How to Avoid Buying a Car You Can’t Afford
There’s nothing quite like the feeling of owning a new (or new to you) car. That’s why if you’re considering buying a new or used vehicle in the near future, you’ve got plenty of company. Americans purchased an astounding 17.85 million vehicles in December of 2017 alone.
That also means that the number of auto loans and debt has also been on the rise. There are already over 100 million outstanding auto loans in the United States, and that number has been growing, according to data from the New York Federal Reserve Bank. The statistics also revealed a worrisome trend, however. Of those outstanding loans, 4% have payments that are more than 90 days past due, a number which is also growing. Showing some care when choosing a car has never been more important. Here’s what to consider.
Have a Realistic Budget
The first thing you need to figure out when setting out to find a vehicle to purchase is how much money you can actually afford to spend. To keep yourself out of trouble, be honest with yourself regarding your expenses, and don’t try to sacrifice too much. The rule of thumb to follow is that your auto expenses, including monthly payment, insurance, upkeep, and gas costs should not exceed 20% of your take-home pay each month. Make sure that the amount you arrive at won’t represent a stretch or an ongoing burden, so you won’t be in danger of falling behind.
Choosing a Vehicle Based on Need
When purchasing a vehicle, it’s important to carefully evaluate your needs and compare them to your means before making any decision. Part of the reason that consumers are having more trouble keeping up with their auto loans is that they’re choosing to purchase vehicles that are more expensive than necessary, and assuming larger debts. They rationalize it by extending the repayment length. Even so, that type of decision making has pushed the average monthly auto loan payment up to $517, which would have been unheard of just a few short years ago. To avoid over-committing yourself, buy the car that fits your needs and budget, instead of the car you fall in love with.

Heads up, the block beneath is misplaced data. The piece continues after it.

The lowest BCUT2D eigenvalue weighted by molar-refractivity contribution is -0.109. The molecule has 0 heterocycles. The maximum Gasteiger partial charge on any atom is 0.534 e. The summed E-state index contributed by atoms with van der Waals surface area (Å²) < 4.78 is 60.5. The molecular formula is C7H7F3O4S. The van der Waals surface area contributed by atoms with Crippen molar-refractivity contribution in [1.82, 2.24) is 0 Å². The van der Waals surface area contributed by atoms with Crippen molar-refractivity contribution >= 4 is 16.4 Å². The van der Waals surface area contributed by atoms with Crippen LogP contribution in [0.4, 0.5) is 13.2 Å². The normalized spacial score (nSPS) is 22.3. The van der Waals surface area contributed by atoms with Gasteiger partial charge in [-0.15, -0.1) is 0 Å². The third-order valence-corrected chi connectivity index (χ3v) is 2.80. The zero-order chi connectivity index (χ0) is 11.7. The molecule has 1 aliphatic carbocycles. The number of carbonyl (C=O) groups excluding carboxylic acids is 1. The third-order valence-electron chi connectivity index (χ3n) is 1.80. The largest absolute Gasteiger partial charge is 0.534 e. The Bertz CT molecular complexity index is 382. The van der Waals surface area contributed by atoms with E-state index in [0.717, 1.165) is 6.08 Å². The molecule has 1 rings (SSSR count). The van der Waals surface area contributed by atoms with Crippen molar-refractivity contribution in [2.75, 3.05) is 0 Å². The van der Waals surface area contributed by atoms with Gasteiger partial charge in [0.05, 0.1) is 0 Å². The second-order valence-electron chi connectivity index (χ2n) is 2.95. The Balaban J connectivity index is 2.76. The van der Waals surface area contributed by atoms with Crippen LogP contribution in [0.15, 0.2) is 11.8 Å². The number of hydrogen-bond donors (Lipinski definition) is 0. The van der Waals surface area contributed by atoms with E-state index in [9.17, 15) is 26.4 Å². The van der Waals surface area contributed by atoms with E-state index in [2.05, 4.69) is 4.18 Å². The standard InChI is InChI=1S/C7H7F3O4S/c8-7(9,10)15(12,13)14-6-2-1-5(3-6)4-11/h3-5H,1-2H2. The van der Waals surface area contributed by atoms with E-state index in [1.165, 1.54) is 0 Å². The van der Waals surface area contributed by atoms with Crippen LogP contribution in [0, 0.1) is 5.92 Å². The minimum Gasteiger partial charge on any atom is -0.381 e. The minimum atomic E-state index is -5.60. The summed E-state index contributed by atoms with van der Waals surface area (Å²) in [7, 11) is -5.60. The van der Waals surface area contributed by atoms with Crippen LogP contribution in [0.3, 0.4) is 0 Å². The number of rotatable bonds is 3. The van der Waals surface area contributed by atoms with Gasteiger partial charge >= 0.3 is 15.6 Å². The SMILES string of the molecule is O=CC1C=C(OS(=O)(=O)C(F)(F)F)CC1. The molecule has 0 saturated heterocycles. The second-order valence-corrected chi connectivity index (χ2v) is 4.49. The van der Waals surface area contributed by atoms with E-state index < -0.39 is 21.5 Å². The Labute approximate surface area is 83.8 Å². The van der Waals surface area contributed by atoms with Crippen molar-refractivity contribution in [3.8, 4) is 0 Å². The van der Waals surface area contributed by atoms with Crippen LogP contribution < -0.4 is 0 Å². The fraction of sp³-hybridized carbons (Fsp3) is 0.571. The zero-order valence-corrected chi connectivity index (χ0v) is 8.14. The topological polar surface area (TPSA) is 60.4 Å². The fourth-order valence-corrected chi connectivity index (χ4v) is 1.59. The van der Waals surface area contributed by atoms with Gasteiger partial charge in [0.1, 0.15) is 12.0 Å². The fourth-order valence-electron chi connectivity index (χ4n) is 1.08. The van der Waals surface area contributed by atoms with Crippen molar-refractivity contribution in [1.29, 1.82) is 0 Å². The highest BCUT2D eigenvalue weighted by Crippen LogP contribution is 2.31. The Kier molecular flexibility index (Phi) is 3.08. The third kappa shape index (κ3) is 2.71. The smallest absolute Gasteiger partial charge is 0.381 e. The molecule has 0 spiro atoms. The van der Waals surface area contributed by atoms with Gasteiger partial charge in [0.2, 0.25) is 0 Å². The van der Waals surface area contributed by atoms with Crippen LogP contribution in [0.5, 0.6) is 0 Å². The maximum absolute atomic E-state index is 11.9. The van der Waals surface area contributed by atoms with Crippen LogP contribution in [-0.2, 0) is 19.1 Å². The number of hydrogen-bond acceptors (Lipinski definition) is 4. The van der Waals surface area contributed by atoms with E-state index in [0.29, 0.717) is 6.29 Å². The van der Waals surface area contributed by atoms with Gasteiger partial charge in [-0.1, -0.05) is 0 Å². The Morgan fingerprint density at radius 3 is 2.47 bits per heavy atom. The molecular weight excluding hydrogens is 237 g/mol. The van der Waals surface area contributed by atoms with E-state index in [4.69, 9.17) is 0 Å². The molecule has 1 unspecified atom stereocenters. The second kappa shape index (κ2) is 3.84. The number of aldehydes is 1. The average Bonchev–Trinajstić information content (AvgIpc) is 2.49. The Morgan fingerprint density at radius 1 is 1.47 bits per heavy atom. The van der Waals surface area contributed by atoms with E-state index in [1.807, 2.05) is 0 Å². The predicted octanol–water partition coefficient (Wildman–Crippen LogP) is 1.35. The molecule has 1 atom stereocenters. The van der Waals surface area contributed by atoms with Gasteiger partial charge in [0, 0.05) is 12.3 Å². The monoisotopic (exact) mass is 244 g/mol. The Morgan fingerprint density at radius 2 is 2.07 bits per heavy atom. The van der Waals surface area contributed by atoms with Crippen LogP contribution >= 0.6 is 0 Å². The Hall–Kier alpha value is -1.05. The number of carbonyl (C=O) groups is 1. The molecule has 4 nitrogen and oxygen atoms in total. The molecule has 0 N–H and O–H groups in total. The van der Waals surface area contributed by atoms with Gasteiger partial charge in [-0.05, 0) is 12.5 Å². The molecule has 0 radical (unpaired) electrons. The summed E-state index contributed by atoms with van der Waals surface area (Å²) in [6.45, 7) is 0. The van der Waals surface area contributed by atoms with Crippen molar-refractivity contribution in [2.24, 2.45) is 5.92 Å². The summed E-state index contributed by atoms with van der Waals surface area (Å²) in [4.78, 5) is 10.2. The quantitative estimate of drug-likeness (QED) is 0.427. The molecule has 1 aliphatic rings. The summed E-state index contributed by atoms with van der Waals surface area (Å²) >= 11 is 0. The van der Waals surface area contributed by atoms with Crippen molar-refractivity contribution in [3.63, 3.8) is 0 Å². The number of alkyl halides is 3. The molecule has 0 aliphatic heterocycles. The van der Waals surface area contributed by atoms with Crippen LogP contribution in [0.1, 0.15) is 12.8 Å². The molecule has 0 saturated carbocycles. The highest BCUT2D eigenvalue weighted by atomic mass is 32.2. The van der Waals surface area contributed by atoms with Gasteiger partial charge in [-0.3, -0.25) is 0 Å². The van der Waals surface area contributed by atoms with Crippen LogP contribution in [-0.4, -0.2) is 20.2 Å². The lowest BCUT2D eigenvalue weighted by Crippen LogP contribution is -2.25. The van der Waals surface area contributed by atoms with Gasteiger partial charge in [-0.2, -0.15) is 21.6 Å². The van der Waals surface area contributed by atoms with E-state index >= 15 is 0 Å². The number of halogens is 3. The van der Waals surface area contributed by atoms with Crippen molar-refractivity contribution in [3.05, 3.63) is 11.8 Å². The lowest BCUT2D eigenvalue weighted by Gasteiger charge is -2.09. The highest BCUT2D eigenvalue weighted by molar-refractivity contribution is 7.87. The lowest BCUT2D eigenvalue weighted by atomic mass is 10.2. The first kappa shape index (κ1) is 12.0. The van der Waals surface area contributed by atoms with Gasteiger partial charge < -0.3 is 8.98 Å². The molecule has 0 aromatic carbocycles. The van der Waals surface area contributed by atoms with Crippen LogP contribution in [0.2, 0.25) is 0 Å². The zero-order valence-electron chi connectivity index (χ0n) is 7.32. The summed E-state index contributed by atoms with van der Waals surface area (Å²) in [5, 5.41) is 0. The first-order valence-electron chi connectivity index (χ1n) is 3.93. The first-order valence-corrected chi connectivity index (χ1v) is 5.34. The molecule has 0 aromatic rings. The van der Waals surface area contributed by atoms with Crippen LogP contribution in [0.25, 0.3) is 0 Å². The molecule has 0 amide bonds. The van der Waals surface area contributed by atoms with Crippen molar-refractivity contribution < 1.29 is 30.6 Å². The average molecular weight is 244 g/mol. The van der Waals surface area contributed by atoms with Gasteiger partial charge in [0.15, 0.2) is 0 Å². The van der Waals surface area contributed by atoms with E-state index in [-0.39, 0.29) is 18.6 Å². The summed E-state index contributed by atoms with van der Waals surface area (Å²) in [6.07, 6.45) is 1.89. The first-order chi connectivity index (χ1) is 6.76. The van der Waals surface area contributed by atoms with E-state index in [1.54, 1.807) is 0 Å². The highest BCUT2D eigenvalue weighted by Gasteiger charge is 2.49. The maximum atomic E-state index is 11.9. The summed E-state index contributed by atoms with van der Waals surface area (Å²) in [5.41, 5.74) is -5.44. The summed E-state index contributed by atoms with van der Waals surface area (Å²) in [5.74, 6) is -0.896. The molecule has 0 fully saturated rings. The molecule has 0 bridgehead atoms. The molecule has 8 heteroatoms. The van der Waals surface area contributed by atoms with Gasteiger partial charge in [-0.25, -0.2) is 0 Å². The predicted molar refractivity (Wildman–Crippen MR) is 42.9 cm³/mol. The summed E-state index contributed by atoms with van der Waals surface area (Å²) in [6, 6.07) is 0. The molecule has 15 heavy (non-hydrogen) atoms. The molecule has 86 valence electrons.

Believe it or not, studies show that only about 44% of people shop around when looking for a loan. The problem is that lenders have seen this statistic too, and they’re not going to do you any favors. If you can find a loan with an interest rate that is even a half of a percentage point lower, it will save you hundreds of dollars over the life of the loan. Take the time to compare offers on multiple auto loans to save the most money. If you’re worried about hurting your credit score, be aware that credit agencies count multiple “rate shopping” requests as a single inquiry. That means it won’t hurt to check with as many lenders as you can.
If you’re realistic about what you can afford, your new car will give you years of reliable, enjoyable service. If you’re not, your lender will be making an unannounced visit to take your car away from you. It should be obvious which the preferable outcome is. Even if you have your heart set on a more expensive model than your budget will allow at the moment, take heart. Making a responsible choice now will lead you towards a more secure financial future that may even include the car of your dreams.